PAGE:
Iceotope plumbs in immersively cooled servers for first customer

The University of Leeds is using an Iceotope server rack to run experimental models -- and to warm a laboratory

Iceotope's immersively cooled server racks are now in production, and the company has named its first customer. The University of Leeds, in the north of England, has been using an Iceotope server since December to run computational fluid dynamics models -- and to warm the radiators in one of its laboratories.

The company showed off prototypes of its unusual liquid-cooled system at the Cebit trade show in Germany last March, but took another few months to figure out how to mass-produce the aluminum server modules, which are filled with Novec, an inert coolant liquid from 3M.

The Novec carries heat from the server motherboard to the module's surface by natural convection, without the need for noisy, inefficient fans. Water is pumped to the top of the rack, from where it trickles down over the modules to a heat exchanger. A secondary water circuit then carries the heat away, either to a rooftop cooling system or, at the University of Leeds, to regular domestic radiators.

The many fans in a typical server rack might be turning as much as 6kW of electricity into acoustic and thermal energy as they push air around, according to senior lecturer Jon Summers. Iceotope's racks are cooled by two 40W water pumps, and just one could do the job if the other failed, according to company CTO Peter Hopton.

While many data centers are struggling because their servers are running too hot, Summers said that if anything the university's Iceotope server is too cool.

"We're looking at a water temperature of 50 to 55 C from the back of the system going into the radiators, which are normally expecting 70 C," he said. That means each radiator's heat output is around 1.7kW, well below the 2.5kW they would deliver if connected to a central heating system.

A PhD student sponsored by Iceotope is using the server to model how it could be made to run hotter, boosting cooling efficiency -- and warming the laboratory more effectively through the winter, said Summers.

"We are trying to understand what flow rates we need to operate it at and the external circuit that best matches the performance of the system. We've been running some heavy computational loads to generate that heat," he said.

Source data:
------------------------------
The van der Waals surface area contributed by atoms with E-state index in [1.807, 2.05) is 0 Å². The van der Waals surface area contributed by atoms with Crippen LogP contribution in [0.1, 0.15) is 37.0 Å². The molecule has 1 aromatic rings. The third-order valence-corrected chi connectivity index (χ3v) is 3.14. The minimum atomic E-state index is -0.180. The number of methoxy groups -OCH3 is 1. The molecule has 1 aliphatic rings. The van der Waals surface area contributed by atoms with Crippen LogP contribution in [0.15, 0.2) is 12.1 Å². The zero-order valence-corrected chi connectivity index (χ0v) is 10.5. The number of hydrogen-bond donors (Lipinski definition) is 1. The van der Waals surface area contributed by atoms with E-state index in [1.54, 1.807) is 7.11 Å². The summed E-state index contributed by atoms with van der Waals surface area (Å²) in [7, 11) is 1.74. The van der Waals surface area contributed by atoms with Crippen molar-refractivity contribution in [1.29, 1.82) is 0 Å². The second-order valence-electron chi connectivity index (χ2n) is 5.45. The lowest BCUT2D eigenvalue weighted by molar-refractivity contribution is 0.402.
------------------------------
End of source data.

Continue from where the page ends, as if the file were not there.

The server is probably worked harder than those in many data centers, he said, because it operates at about 95 percent utilization, running calculations in batch mode for student projects, while utilization in commercial environments is much lower.

The Leeds server has a mix of modules containing both AMD and Intel processors, reflecting the academic interest in experimentation. It has a total of 240 cores and 360GB of RAM.

Processor modules containing two Intel six-core Romley E5-2620 processors, 64Gbytes of RAM and SSD storage start at £3,195 (US$4,835). A rack can hold 48 modules, along with dual heat exchangers and dual power supplies for redundancy.

With the servers bathed in fluid and sealed in aluminum boxes, the upgrade options are limited to swapping a box out of the cabinet and putting a new one in.

"Refilling is possible, but nobody has requested it yet," said Iceotope CEO Neil Bennett. "We are encouraging customers to put a lot of memory in from day one. It's not something a customer can just put a new DIMM in."

Peter Sayer covers open source software, European intellectual property legislation and general technology breaking news for IDG News Service. Send comments and news tips to Peter at peter_sayer@idg.com.

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Tags serversenvironmenthardware systemsGreen data centerHigh-end serversIceotope

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Peter Sayer

Peter Sayer

IDG News Service
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